7 Materials You Can Use For A Retaining Wall

Retaining walls are good features in the garden. Both high and low, they’re perfect for defining your property and particular areas in your garden. They’re good alternatives to hedges because maintenance wouldn’t be as frequent. They’re also very useful to help level a sloping property, creating a barrier on one end to create a pit that you can fill with material. This in turn makes the area much more usable and easier to plant. Retaining walls can also be used to create planting areas in a small space. If you’re thinking about adding a retaining wall to your garden, below are materials that can be used to make them.

1. Wood


The type of wood to use can be determined by your needs. For shorter retaining walls, thinner pieces of treated wood can be used, but for larger ones, thick pieces of lumber must be used. Timber poles must also be driven in the ground to add stability to the structure.

2. Brick

Bricks are popular to use when building retaining walls in gardens. They look beautiful and fit right easily in almost any style. Brick walls need to have a foundation and be mortared in place to give it stability.

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3. Stone and rock


Stone retaining walls can either be dry (no mortar) or mortared. The free-standing stone wall is made by laying the stones or rocks in layers, relying on the the individual shapes to make its form and weight of the material to keep everything in place. Individual pieces are pieced together like a 3D puzzle without the use of mortar.

A variation is adding mortar on each layer and between each piece of rock or stone to keep them permanently bonded. Dry stone walls are best kept low around 1 to 3 feet while the mortared kind can be built higher, but it does require some form of foundation to keep it stable. You can use those big rocks you find or dig up on your property to make your walls. Fieldstone is another popular material to use.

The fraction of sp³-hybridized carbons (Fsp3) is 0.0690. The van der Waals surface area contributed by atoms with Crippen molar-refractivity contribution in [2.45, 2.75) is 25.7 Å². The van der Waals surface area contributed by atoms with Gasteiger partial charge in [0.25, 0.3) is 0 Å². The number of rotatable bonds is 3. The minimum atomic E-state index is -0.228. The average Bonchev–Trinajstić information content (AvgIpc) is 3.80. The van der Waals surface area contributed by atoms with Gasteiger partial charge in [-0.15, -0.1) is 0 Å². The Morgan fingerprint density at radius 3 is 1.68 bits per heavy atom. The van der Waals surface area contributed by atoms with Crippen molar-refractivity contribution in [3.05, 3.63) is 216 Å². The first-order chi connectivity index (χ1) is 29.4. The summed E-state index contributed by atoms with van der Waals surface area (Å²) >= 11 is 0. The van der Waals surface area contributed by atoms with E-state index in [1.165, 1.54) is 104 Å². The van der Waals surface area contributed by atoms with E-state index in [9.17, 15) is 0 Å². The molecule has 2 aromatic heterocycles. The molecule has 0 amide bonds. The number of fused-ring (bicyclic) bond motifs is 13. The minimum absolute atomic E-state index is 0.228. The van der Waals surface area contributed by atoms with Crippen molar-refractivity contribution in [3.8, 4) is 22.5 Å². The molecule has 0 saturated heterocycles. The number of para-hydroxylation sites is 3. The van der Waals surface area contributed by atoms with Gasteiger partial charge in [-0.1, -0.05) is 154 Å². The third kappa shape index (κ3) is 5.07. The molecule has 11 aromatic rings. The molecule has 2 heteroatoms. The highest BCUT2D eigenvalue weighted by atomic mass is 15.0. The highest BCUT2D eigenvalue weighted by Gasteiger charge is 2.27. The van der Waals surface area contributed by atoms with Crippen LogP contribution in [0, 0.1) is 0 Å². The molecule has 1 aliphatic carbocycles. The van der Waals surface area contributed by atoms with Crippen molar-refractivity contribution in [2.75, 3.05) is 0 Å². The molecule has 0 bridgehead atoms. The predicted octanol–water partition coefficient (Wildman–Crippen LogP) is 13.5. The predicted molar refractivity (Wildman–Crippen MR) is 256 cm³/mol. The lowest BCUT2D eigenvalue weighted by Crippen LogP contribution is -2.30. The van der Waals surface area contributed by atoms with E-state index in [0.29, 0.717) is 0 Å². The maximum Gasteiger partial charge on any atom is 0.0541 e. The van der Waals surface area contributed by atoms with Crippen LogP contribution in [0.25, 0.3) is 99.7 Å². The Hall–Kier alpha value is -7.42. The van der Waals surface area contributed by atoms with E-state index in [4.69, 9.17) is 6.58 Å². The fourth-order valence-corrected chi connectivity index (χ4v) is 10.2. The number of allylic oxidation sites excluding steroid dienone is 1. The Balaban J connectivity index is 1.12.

4. Concrete blocks

Concrete blocks come in all shapes and form. The most commonly used in making retaining walls are rectangular hollow blocks, but now, there are more options available such as interlocking blocks that come in other geometric shapes. Concretes blocks need to be mortared in place and a foundation may also be needed to provide stability.

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5. Old bottles


Thrifty gardeners have long used plastic soda bottles in the garden as pots, but here’s another idea: how about using them to make retaining walls? You can also use old glass bottles, such as empty wine bottles. The bottles are used in place of bricks or concrete blocks and get set in place with either cement or mud. Just make sure all the bottles that you’ll use are the same size.

6. Gabion

Credit: Laurence Elsdon / flickr.com

Credit: Laurence Elsdon / flickr.com

Gabions are basically metal cages that get filled with material such rocks, stone, bricks and smashed concrete. These don’t require a foundation as the weight of the materials used give it enough stability to let it stand on it’s own. Low retaining walls made with gabion can be used to divide areas in your garden. Add concrete or stone slabs to the tops to give it a finished look and provide seating. Gabions have long been been used as a means to prevent soil erosion and is good medium if you’re planning to build a large retaining wall for a steep, sloping property that will be filled with plenty of soil. Consult with a structural engineer if you plan to use it for that type of purpose.

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7. Tires


Old tires are another inexpensive and green way of making retaining walls. Build a wall by stacking them up layer by layer, filling each tire with soil. Alternating the tires make for a more stable structure, and the resulting gaps can be planted with flowering plants or crops.